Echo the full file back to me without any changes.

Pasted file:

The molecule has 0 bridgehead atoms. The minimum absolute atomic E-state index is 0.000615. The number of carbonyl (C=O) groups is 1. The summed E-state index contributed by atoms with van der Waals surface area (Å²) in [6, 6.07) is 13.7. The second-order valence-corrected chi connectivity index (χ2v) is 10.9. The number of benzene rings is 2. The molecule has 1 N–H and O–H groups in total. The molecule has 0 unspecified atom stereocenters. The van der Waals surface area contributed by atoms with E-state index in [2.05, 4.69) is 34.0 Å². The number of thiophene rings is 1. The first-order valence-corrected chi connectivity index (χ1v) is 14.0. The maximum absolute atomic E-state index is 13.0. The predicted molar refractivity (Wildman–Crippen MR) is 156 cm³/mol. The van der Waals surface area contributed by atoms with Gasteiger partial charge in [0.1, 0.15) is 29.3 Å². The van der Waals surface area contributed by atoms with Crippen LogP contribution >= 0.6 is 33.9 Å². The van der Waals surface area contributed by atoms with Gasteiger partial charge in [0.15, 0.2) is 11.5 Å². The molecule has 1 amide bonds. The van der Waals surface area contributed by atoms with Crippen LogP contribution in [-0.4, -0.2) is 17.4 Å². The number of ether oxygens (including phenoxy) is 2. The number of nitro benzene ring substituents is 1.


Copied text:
The molecule has 0 bridgehead atoms. The minimum absolute atomic E-state index is 0.000615. The number of carbonyl (C=O) groups is 1. The summed E-state index contributed by atoms with van der Waals surface area (Å²) in [6, 6.07) is 13.7. The second-order valence-corrected chi connectivity index (χ2v) is 10.9. The number of benzene rings is 2. The molecule has 1 N–H and O–H groups in total. The molecule has 0 unspecified atom stereocenters. The van der Waals surface area contributed by atoms with E-state index in [2.05, 4.69) is 34.0 Å². The number of thiophene rings is 1. The first-order valence-corrected chi connectivity index (χ1v) is 14.0. The maximum absolute atomic E-state index is 13.0. The predicted molar refractivity (Wildman–Crippen MR) is 156 cm³/mol. The van der Waals surface area contributed by atoms with Gasteiger partial charge in [0.1, 0.15) is 29.3 Å². The van der Waals surface area contributed by atoms with Crippen LogP contribution >= 0.6 is 33.9 Å². The van der Waals surface area contributed by atoms with Gasteiger partial charge in [0.15, 0.2) is 11.5 Å². The molecule has 1 amide bonds. The van der Waals surface area contributed by atoms with Crippen LogP contribution in [-0.4, -0.2) is 17.4 Å². The number of ether oxygens (including phenoxy) is 2. The number of nitro benzene ring substituents is 1.